New Jersey Motorsports Park
Perfection an Essential Part of Winning as SunTrust Team Heads to New Jersey
If pole positions and laps led earned championship points, then Max Angelelli and Ricky Taylor and the rest of the No. 10 SunTrust Chevrolet Dallara team of Wayne Taylor Racing would be knocking on the door of their second GRAND-AM Rolex Sports Car Series championship with just four races left to go in 2011.
As it is, they are in second place in the season-long points battle, a modest 26 markers behind defending series champions Scott Pruett and Memo Rojas in the No. 01 Chip Ganassi Racing with Felix Sabates BMW Riley heading into Sunday’s American Red Cross 250 at New Jersey Motorsports Park in Millville despite four consecutive pole positions, two wins and a pair of third-place finishes in the last four Rolex Series events. During that span, Angelelli, the veteran Italian, and Taylor, the 21-year-old mechanical engineering major from the University of Central Florida, have been the dominant duo, leading a hefty 350 of 510 race laps contested for a whopping 69 percent.
Their back-to-back, dominant wins at Lime Rock Park in Lakeville, Conn., on Memorial Day and five days later in the Sahlen’s Six Hours of The Glen at Watkins Glen (N.Y.) International certainly helped close the margin in the championship chase. But podium finishes of third – as proud of an achievement as they normally can be – for the SunTrust team at Road America in Elkhart Lake, Wis., and Mazda Raceway Laguna Seca in Monterey, Calif., the past two events have allowed the margin to open back up to 26 points as the Ganassi duo posted a win and a runner-up finish.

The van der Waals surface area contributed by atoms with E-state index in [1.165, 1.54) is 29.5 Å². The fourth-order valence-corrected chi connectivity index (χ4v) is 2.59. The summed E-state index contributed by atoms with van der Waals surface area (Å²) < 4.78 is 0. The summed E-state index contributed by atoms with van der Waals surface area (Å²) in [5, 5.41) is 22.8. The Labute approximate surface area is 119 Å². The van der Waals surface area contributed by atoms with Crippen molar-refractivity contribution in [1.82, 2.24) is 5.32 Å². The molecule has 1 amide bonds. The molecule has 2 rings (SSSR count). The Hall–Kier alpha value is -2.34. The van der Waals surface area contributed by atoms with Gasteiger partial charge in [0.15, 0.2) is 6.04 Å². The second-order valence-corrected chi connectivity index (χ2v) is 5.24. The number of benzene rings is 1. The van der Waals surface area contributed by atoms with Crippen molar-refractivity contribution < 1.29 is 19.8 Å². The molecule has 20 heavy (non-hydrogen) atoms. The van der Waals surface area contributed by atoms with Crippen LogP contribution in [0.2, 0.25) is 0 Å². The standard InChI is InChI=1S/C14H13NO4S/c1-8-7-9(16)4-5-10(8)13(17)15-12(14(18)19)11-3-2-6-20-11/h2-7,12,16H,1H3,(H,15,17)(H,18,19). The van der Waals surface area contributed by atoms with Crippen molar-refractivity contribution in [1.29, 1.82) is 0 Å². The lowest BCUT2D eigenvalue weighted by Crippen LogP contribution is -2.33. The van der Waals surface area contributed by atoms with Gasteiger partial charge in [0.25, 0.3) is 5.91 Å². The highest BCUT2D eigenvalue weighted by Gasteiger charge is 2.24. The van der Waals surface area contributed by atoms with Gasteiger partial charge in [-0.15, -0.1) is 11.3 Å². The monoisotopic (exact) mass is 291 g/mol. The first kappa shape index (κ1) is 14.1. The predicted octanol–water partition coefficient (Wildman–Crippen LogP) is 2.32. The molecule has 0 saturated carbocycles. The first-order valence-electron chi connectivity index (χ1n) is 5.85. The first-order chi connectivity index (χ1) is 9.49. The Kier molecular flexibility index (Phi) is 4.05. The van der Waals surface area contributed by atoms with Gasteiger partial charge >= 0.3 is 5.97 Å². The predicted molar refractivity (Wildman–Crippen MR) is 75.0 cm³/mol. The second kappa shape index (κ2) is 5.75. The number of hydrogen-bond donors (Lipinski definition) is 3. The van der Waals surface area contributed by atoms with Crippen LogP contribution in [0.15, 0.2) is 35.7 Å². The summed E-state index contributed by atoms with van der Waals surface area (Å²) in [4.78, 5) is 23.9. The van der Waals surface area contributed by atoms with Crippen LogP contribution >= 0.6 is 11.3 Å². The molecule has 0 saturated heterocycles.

At Road America, the difference between winning and third place was simply a matter of strategy thanks to the rain-marred opening hour of the race while, at Laguna Seca two weekends ago, a malfunction on the left-front tire change during the SunTrust team’s final pit stop cost a precious 10 extra seconds and ruined another thoroughly dominating afternoon. Even three-time series champion Pruett showed he could be human as he overshot his pit box on his final stop and essentially cost his team its fifth victory of the season. The beneficiary of the SunTrust and Ganassi miscues at Laguna Seca was the No. 99 Gainsco/Bob Stallings Racing Chevrolet Riley of Alex Gurney and Jon Fogarty, which parlayed its first error-free race of the season into its first Rolex Series win since last July.